On 25th November 2015 the newly elected General Synod of the Church of England gathered to worship together with HM The Queen before she inaugurated the first sitting of its new quinquennial. It was the 500th anniversary of the Reformation, and it was fitting that we fraternally received preacher to the Pope Fr Raniero Cantalamessa, who addressed us on the need for reconciliation.
He graciously affirmed that justification by faith ought to be preached in all churches, and after acknowledging past divisions he warned us against creating fresh ones. Appreciating current controversies, he wisely counselled: “We should never allow a moral issue like that of sexuality to divide us more than the love of Christ unites us.” Amen to that. His sermon is worth reading in its entirety.
Fr Raniero took as his text the injunction to the minor prophet Haggai, and his theme was ‘Rebuild my House’. Anyone who has had anything to do with serious renovation of any ancient building will know that before the reconstruction begins, a degree of exploratory destruction is always needed. As Synod sat listening, none of us appreciated the full extent of the major task for which it was being inaugurated.
It turned out that the entire Safeguarding wing of the Church of England needed rebuilding: it was poorly designed; there were parts that were rotten to the core; it was not a place of health and safety for the vulnerable, and it had been staffed by unjust servants. As I listened approvingly to Fr Raniero, I had no idea that I would be called with others to make our Synod contribution as part of the wrecking crew.
This necessary preliminary work has been hard, and I know that many will have have found it painful to watch as a much loved façade had to be taken down before the public gaze. That aspect of the work is still not yet complete, and I know that when outstanding inquiries report on John Smyth and Jonathan Fletcher, there will be more distress. However, this week we may begin to talk more positively about rebuilding the house.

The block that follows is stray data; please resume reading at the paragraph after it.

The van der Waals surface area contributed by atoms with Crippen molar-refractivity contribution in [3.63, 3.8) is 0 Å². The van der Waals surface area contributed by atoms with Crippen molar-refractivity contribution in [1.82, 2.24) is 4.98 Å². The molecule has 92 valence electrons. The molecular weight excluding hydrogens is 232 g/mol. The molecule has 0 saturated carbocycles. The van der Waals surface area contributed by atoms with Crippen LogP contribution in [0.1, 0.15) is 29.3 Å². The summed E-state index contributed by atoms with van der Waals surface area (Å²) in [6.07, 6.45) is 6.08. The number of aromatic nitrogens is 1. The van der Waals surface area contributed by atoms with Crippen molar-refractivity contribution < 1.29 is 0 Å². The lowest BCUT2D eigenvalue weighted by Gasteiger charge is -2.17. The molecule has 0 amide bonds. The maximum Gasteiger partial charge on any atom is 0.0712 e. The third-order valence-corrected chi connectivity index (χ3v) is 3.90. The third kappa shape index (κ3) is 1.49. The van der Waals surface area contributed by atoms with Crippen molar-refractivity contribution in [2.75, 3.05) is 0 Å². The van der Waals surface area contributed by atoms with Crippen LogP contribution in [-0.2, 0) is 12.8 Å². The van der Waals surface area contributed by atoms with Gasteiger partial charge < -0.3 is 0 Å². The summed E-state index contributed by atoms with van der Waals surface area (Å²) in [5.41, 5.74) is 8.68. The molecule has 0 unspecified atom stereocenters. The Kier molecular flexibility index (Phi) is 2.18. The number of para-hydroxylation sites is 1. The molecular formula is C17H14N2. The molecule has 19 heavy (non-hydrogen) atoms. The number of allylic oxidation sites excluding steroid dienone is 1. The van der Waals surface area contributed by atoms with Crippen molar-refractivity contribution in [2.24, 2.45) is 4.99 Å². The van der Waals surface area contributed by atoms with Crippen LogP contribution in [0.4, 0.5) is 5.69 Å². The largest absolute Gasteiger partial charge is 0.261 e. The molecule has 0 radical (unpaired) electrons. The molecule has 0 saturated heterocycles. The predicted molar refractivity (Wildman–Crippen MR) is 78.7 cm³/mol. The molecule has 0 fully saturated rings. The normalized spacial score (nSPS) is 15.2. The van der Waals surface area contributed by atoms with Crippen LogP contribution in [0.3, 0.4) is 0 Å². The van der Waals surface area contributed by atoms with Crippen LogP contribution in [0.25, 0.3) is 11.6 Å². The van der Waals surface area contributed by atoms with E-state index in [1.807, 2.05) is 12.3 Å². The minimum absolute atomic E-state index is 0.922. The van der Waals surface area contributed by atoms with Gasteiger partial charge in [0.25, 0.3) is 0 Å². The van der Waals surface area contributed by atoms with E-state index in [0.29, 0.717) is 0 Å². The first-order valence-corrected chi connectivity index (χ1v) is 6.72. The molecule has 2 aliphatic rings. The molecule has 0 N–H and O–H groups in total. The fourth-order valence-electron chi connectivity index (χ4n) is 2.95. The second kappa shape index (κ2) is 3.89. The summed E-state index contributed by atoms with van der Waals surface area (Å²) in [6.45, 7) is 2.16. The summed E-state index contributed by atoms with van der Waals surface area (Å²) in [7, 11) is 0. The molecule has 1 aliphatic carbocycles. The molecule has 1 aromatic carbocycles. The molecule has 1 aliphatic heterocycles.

Even if we do not yet have the full architectural drawings (we await the final IICSA report), my Synod colleagues David Lamming, Peter Adams and I decided to propose amendments to the original motion with which we were being presented by the powers that be.
In my time at Synod, I have come to realise that control has been a major negative part in our church culture, within which so many of our Safeguarding deficiencies persisted. It was ecclesiastical control that kept Bishop Peter Ball’s crimes secret, debilitating his victims for decades, and leading directly to the death of Neil Todd. It was the culture of control which corrupted those at the heart of the Iwerne project when they covered up the horrific abuse of John Smyth and quietly spirited him out of the country. It has been a similar control that kept Jonathan Fletcher in an honoured position within the same constituency; his victims devastated as they came to realise how a much vaunted leader was actually spiritually abusing them.